Have you ever wondered where mosquitoes go during the winter months? How do they manage to bite us all summer long, but then disappear without a trace? A mosquito has four stages: egg, larva, pupa, and adult. Starting from the beginning, eggs are laid by female mosquitoes in or around standing water. All they need is a bottle cap full of water to breed. The eggs will hatch into larvae within 24-48 hours, and from there the larvae will develop into pupa within 7-10 days. As an adult, some mosquitoes can survive for a couple of days at most, while other mosquito species can live for a month or longer. Female mosquitoes are the only ones that bite us, and they bite us for one sole purpose: to reproduce! They use the protein in our blood that allows them to create even more mosquitoes.
Did you know that warmer, more humid climates can speed up the life cycle process and increase the number of mosquitoes?
Once temperatures stay consistently below 50 degrees Fahrenheit, mosquitoes will begin to shut down for the winter. Some will find holes to hide in while they wait for warmer weather – that’s right, mosquitoes can actually hibernate during the colder months! While other mosquitoes will choose to lay their eggs in freezing water, they will then pass away shortly after. Once the water is warm enough, the eggs will hatch and these cold-blooded creatures will begin their cycle all over again.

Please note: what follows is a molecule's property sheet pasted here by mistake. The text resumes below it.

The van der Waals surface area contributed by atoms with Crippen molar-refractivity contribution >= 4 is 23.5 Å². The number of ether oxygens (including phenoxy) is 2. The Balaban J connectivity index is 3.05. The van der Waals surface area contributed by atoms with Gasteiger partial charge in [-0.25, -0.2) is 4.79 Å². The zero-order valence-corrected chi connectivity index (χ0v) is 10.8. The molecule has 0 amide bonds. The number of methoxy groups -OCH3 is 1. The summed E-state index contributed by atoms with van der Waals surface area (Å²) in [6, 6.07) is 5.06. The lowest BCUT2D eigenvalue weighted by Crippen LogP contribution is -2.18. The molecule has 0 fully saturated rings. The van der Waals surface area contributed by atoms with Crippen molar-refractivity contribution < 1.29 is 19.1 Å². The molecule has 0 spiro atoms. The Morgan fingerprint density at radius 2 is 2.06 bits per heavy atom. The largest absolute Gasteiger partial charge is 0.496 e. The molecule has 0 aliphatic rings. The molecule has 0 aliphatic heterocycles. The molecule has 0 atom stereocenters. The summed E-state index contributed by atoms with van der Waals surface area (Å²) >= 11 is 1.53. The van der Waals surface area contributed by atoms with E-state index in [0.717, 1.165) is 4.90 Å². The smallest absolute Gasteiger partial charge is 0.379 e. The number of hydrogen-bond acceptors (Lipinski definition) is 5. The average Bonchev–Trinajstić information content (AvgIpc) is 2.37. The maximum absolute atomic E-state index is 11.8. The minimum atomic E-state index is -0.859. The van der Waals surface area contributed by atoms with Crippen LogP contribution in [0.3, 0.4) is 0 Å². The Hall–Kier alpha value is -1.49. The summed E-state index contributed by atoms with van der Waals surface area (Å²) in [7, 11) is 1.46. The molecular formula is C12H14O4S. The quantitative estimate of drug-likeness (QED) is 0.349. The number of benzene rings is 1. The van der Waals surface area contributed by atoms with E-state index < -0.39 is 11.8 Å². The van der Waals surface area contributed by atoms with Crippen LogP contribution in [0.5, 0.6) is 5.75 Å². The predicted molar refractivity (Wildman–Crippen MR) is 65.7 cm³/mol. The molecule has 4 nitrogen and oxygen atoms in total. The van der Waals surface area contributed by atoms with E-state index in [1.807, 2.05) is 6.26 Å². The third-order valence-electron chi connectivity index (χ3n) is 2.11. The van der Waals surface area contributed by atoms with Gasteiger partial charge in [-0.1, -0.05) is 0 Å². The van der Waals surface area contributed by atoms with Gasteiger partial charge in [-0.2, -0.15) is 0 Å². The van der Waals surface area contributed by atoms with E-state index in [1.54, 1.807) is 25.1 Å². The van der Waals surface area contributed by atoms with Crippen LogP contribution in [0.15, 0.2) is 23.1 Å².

Have you ever wondered how mosquitoes find us? They can actually smell human breath! The receptors on their antennae detect the carbon dioxide we exhale and makes a trail straight to us. In addition to that, our skin produces more than 320 chemical odors which make us even more appetizing. Anything from skin lotions, folic acid, cholesterol, and even perfume can be just what the mosquitoes are craving. That’s not all, mosquitoes use heat sensors around their mouths to detect body warmth and the blood inside of us.
To avoid your body turning into a mosquito meal, make sure you’re eliminating standing water around your yard and be sure to contact your local Mosquito Joe to learn more about what preventative treatments you can get to keep your family from itching their way through the time you should be spending enjoying the outdoors.